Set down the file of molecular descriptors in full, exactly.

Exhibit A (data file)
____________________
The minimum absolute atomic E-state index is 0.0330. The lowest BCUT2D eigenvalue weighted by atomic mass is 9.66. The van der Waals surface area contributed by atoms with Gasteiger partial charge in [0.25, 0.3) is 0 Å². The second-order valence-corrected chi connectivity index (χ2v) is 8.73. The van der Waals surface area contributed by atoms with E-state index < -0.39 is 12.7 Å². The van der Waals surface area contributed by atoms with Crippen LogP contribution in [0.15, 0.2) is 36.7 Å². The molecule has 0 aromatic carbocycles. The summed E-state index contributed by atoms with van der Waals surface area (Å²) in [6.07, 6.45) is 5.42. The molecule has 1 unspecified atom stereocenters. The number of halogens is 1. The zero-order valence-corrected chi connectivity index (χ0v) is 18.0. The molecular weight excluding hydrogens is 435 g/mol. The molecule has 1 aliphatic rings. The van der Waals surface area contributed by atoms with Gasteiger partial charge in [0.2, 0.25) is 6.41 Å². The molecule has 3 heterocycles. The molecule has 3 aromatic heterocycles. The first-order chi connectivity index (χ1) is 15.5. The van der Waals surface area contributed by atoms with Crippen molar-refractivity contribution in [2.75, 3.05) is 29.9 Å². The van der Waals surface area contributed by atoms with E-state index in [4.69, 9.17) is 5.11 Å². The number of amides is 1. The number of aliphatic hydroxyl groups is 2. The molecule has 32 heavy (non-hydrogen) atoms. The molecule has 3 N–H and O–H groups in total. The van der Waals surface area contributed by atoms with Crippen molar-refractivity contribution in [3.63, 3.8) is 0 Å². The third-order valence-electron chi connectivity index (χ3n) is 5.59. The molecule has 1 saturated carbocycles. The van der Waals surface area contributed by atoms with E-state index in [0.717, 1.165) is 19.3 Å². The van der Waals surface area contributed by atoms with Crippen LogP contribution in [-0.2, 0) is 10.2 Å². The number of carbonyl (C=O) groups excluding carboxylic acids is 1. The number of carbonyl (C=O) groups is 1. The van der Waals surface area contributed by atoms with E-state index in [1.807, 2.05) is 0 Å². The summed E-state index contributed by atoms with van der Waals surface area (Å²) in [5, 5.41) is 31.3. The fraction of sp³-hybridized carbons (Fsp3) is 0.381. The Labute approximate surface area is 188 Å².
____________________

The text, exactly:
The minimum absolute atomic E-state index is 0.0330. The lowest BCUT2D eigenvalue weighted by atomic mass is 9.66. The van der Waals surface area contributed by atoms with Gasteiger partial charge in [0.25, 0.3) is 0 Å². The second-order valence-corrected chi connectivity index (χ2v) is 8.73. The van der Waals surface area contributed by atoms with E-state index < -0.39 is 12.7 Å². The van der Waals surface area contributed by atoms with Crippen LogP contribution in [0.15, 0.2) is 36.7 Å². The molecule has 0 aromatic carbocycles. The summed E-state index contributed by atoms with van der Waals surface area (Å²) in [6.07, 6.45) is 5.42. The molecule has 1 unspecified atom stereocenters. The number of halogens is 1. The zero-order valence-corrected chi connectivity index (χ0v) is 18.0. The molecular weight excluding hydrogens is 435 g/mol. The molecule has 1 aliphatic rings. The van der Waals surface area contributed by atoms with Gasteiger partial charge in [0.2, 0.25) is 6.41 Å². The molecule has 3 heterocycles. The molecule has 3 aromatic heterocycles. The first-order chi connectivity index (χ1) is 15.5. The van der Waals surface area contributed by atoms with Crippen molar-refractivity contribution in [2.75, 3.05) is 29.9 Å². The van der Waals surface area contributed by atoms with E-state index in [4.69, 9.17) is 5.11 Å². The number of amides is 1. The number of aliphatic hydroxyl groups is 2. The molecule has 32 heavy (non-hydrogen) atoms. The molecule has 3 N–H and O–H groups in total. The van der Waals surface area contributed by atoms with Crippen molar-refractivity contribution in [3.63, 3.8) is 0 Å². The third-order valence-electron chi connectivity index (χ3n) is 5.59. The molecule has 1 saturated carbocycles. The van der Waals surface area contributed by atoms with E-state index in [0.717, 1.165) is 19.3 Å². The van der Waals surface area contributed by atoms with Crippen LogP contribution in [-0.2, 0) is 10.2 Å². The number of carbonyl (C=O) groups excluding carboxylic acids is 1. The number of carbonyl (C=O) groups is 1. The van der Waals surface area contributed by atoms with E-state index in [1.807, 2.05) is 0 Å². The summed E-state index contributed by atoms with van der Waals surface area (Å²) in [5, 5.41) is 31.3. The fraction of sp³-hybridized carbons (Fsp3) is 0.381. The Labute approximate surface area is 188 Å².